Another problem in Belarus familiar to UK farmers is the drain of skills from the countryside to the city. This is mainly because of the poor wages – an average farmworker is paid about £100 a month, much less than he or she can get in Minsk. Workers are also now free to move around and offer themselves to the highest bidder.
The proximity of Minsk has also brought its own problems. Theft is a real threat to farm income, though not surprising when you consider the poor wages. Maize, for example, is often removed from the fields by motor bikes, cars and even trucks. Tight security is essential for fertiliser, chemical and crop stores.
Despite these difficulties, there are benefits from living close to a large urban population. There is, for example, potential to diversify into related activities such as value-added products and farm retail outlets. Some of these are already being realised but others (which would almost certainly occur to anyone visiting from a more open economy) are not.
According to Mr Roberts the farm collects an impressive amount of information (the 104-page booklet for the farm plan required by the state is an example). But while the accounts are meticulously maintained and computerised, the "tecnicos" are not using the information for farm management purposes as they would in the UK.
Good dairy records are kept of completed lactations, inseminations per pregnancy etc, but this appeared to be more to satisfy state requirements rather than to improve management.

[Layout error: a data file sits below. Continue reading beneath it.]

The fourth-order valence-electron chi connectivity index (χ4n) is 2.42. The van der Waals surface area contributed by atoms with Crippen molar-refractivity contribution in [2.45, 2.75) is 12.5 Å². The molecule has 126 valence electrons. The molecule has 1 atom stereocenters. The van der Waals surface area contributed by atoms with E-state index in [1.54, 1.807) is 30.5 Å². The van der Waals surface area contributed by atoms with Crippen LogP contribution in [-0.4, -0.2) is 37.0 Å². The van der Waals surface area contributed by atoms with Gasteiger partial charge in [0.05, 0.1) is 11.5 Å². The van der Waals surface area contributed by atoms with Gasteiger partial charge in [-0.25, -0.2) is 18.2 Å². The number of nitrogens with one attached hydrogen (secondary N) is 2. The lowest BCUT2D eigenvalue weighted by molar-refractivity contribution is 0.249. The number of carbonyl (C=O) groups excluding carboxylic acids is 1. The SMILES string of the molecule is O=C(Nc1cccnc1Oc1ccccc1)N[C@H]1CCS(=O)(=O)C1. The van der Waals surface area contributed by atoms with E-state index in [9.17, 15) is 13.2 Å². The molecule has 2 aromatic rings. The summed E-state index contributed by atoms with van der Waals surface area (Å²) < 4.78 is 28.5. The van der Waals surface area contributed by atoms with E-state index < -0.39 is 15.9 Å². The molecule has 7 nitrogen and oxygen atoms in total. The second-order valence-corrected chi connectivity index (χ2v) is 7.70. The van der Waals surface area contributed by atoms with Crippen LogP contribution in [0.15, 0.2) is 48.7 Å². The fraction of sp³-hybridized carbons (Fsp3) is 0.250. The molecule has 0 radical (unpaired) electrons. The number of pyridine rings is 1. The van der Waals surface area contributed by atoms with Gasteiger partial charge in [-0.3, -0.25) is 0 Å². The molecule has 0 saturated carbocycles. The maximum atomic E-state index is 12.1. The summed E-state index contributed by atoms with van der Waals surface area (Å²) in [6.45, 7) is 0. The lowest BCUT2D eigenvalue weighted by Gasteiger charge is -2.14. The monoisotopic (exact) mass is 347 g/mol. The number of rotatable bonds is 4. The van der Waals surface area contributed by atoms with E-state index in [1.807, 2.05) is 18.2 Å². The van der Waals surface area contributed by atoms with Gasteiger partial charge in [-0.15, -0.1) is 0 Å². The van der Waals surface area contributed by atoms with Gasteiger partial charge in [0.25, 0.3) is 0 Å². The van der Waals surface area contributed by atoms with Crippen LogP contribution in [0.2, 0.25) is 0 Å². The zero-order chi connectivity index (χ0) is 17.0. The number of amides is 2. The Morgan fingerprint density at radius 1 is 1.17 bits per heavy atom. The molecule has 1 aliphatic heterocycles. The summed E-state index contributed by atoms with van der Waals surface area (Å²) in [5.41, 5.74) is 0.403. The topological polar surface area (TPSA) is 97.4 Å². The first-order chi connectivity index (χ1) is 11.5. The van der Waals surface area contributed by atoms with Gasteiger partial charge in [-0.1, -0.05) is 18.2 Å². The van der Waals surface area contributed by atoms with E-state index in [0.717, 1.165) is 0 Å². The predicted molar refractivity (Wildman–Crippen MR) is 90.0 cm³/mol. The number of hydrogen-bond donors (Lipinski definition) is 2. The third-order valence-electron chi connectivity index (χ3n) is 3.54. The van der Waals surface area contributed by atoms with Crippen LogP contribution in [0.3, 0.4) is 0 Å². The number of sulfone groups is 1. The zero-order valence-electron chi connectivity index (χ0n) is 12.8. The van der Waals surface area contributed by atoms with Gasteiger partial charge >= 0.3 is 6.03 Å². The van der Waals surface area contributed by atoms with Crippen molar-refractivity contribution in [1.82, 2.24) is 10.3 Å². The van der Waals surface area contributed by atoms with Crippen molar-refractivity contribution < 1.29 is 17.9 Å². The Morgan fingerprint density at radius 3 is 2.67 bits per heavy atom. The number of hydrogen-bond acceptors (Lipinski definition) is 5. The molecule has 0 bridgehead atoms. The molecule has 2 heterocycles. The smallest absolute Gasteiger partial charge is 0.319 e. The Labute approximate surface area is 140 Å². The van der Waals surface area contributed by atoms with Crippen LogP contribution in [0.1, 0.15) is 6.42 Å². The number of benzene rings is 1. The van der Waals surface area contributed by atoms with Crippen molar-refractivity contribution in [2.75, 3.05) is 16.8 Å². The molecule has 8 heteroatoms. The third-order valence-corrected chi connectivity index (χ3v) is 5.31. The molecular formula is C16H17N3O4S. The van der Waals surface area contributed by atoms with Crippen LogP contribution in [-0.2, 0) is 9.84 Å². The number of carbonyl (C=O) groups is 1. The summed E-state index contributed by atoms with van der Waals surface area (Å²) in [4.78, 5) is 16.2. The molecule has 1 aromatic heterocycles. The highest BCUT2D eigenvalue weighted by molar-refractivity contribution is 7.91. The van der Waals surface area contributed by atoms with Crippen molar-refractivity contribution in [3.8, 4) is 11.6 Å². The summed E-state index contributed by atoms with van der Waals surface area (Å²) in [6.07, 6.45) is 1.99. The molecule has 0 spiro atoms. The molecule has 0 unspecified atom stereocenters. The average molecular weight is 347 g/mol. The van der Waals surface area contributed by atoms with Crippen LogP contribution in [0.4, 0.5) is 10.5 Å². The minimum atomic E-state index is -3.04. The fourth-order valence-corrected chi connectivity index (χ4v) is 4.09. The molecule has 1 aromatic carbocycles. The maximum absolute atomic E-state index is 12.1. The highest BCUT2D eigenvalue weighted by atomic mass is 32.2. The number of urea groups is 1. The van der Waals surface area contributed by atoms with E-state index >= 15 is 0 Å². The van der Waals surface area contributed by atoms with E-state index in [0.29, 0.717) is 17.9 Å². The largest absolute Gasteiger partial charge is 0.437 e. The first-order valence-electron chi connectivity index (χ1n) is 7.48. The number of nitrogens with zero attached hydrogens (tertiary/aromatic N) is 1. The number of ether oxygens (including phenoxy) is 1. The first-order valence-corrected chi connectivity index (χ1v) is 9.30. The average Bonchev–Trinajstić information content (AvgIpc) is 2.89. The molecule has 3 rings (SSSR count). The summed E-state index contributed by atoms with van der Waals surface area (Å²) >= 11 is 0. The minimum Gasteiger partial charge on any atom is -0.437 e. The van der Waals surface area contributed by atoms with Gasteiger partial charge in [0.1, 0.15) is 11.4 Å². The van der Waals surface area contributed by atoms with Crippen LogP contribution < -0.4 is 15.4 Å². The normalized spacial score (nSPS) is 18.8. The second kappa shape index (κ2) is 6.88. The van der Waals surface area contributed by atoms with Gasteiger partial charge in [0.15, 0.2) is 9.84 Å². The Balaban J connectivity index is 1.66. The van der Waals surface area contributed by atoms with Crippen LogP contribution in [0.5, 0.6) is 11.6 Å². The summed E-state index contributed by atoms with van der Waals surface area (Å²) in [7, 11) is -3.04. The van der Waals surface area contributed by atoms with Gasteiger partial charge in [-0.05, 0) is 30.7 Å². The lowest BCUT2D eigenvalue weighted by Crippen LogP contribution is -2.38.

Progress on developing value-added products is well in hand, especially for milk products.
The transition from a planned economy into a more or less free market is no doubt painful, but Gastello, with some assistance can make it successfully. Activities still proceed remarkably efficiently considering the difficulties, largely due to continuing good staff morale. Care of the workers, a central element of the former regime, has been maintained. Each milkshed has shower facilities, telephones and other comforts. Meals are prepared and sent to workers in the field.
Other central facilities include a 200-seat theatre where Roberts attended the annual awards ceremony to reward the best workers (televisions and radios were presented), an excellent nursery school, a gymnasium and recreation area, shops and, of course, a bar. If morale can be maintained and the right support made available then the future for Gastello is bright, but time for help is running out.
*For information about BESO, contact K Latham on 0171-630 0644.
Left: Combines setting off in the morning. Many are kept working by cannibalising other machines.
Left: Young stock being fed on a feed-lot style system. With the use of Dutch, German and British genetics over the years the quality of the herds is good. Surprisingly on each herd (of about 250 cows) only a couple of sires were used in the AI programme. However, with such a good local genetic base there did not appear to be any selection of bull calves from the top cows for a progeny test programme.
Below: A group on pasture under the control of a cow-herd within an electric fence, which is moved daily.
Gastello harvest records 1997
Ha Total (t) Yield (t/ha)
Wheat 260 1479 5.69
Barley 515 2511 4.87
Beans 30 122 4.08
Rye 130 703 5.41
Triticale 70 259 3.79
Clover 10 3.37
(for cultivation) 2796
Grass (for grazing) 251
Grass (for hay) 22
Lakes (dammed) 23
Buildings & roads 277
Above: Maize being cut for cattle feed. Despite guards being posted, the cobs were being pilfered and taken away in cars.
Below: Cultivation by five-furrow plough and big tractor. The area of this field was about 200ha (500 acres).
(millions of roubles)*
Whole Dairy Farm Cows
Total Revenue 22,200 8657
Total expenditure 20,600 8849
Gross profit 1600 (190)
*50,000 roubles = £1 (September 97)